“We get about two complete parts out of the
cell every minute,” Eaton said.
The parts coming off the panel bender also are
more accurate, according to Eaton. That’s a benefit for the welders downstream as tighter fit-ups
mean welding can be completed more quickly.
“It’s more reliable because you don’t have
the human error,” Eaton said. “You don’t have
anyone pull off the backstops, for example. You
don’t have to worry about that type of thing.”
The Panel Bending Convert
From its humble origins as a contract manufacturer in 1982, NSA Industries LLC has grown into
one of the largest metal fabricators on the East
Coast. This is the result of a very aggressive acquisition campaign, growing with existing customers, and even launching its own product lines.
The owners of the company are committed
to adopting new technology as one way to keep
ahead of competitors. It’s one of the reasons
NSA Industries has invested more than $19 million in capital equipment since the Great Recession. It’s also one of the reasons that the company is now involved in panel bending.
A private-label manufacturing job required
plenty of new fabricating capacity in 2016. The
customer was looking for more manufacturing
help, and NSA Industries was willing to oblige.
To take on this new cabinet work, the fabricator
wanted to invest in the latest automated equipment, such as a new solid-state laser cutting
machine and a robotic welding cell. It looked at
a Salvagnini P2 panel bender to handle a majority of the bending work.
“We were looking at the need for press
brake operators, and finding experienced press
brake operators is difficult,” said Matt Smith,
vice president of sales, NSA Industries. “That’s
when we started investigating the panel bend-
ers. When our guys went out and saw them run,
it quickly made sense this was right for us.”
After the investment was made in the first
P2, NSA Industries realized that it was the right
equipment for the work, which was mostly in
the 20- to 16-gauge range.
“As far as training, it was only a couple of
hours, not months, that were needed to get
an operator in the position to run the machine
once it was programmed,” Smith said.
NSA Industries purchased another P2 panel
bender shortly after installing the first one.
About a year after that, the fabricator added a
P1 panel bender, which fits in an 86-square-foot
Not only have the panel benders taken on
more work because of the automated nature
of the bending, but the units also have helped
out with more complicated work, such as hems.
Smith said it was once common to see a press
brake operator using two press brakes to complete a hem, beginning on one setup to make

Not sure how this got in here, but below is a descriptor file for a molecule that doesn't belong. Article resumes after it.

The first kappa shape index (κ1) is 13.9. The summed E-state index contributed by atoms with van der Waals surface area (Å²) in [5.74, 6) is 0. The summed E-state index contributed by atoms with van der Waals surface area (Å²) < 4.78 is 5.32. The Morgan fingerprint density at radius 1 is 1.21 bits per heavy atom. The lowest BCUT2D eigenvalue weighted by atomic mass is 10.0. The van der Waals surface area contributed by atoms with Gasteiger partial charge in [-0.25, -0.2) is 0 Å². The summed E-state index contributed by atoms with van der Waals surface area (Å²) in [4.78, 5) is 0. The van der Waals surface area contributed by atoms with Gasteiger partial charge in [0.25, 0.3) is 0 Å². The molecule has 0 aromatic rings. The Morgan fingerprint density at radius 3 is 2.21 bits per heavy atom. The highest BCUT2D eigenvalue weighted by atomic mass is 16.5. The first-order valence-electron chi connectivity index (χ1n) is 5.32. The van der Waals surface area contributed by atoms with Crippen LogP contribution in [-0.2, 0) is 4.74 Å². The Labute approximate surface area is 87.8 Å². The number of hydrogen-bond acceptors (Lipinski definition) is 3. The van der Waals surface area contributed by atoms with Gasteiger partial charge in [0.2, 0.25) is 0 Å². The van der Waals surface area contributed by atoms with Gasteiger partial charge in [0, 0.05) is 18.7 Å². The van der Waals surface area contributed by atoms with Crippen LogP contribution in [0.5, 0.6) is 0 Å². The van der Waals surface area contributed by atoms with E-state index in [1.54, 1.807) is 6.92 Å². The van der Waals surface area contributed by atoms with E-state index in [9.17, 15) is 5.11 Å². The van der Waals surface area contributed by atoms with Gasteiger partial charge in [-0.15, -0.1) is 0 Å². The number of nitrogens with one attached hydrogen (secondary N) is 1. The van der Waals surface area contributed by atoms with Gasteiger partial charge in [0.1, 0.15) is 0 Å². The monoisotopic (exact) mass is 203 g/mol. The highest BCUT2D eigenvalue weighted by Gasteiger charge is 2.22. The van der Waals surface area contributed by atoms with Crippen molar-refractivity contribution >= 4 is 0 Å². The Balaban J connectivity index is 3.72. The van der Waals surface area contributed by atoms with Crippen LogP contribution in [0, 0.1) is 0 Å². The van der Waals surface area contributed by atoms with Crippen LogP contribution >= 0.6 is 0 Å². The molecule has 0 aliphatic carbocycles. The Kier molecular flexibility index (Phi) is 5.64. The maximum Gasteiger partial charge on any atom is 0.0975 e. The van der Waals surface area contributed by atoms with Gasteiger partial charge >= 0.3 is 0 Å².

the first bend and then completing the flattening of the material on another setup in the second brake. Now the panel benders can do the
job on one machine and using the same tooling.
And the automated tooling setup on these
new units was a big attraction as well for NSA
“For example, when you want to change your
radius on a part, you don’t have to do a completely different tooling setup. The machine will hold
the metal and then move the tooling into position
to deliver the radius you want,” Smith added.
The Plans for More Panel Bending
One company has been panel bending for almost two decades, and one is really just getting
started. Both plan to invest in more panel bending capacity in the future.
By the end of the year, Datum will add a large
P4 panel bending machine and attach it to its
7-year-old Salvagnini S4 punching and shearing machine to create an automated workcell
where a blank will be turned into a punched
and bent part without any human intervention.
Eaton said that the company is even thinking
about adding a welding cell right beside this
punch/panel bending cell to further reduce material handling.
The new equipment will play an important
role in being able to produce much larger
parts for new jobs, such as weapons storage
cabinets. Datum’s P2s can handle a blank up to
74 in. diagonally; the P4 will be able to accommodate blanks up to 108 in. Eaton said those
much larger blanks currently are being bent on
a press brake and require two people to handle
them during the bending process.
“I’m predicting that I can reduce my manpower on my press brakes by four people once
we get this one machine,” Eaton said.
NSA Industries remains in active acquisition
mode. It acquired a Massachusetts machining
company in 2015, a New Hampshire metal fabricating company in 2016, and another fabrication company in Massachusetts in 2018.
» The machine operator at Datum Storage Solutions Inc.
loads up one of the panel bending machines in a workcell,
which includes two panel benders and two punching
machines. She operates all four machines.
“Some of the acquisitions that we have made
certainly have work that would be a better fit
on a panel bender. Eventually we might bring
some of that work to our main plant, and then I
suspect that we may buy another panel bender
for another facility,” Smith said.
Editor-in-Chief Dan Davis can be reached at
Datum Storage Solutions Inc., www.datumstorage.com
NSA Industries LLC, www.nsaindustries.com
Salvagnini America Inc., www.salvagnini.com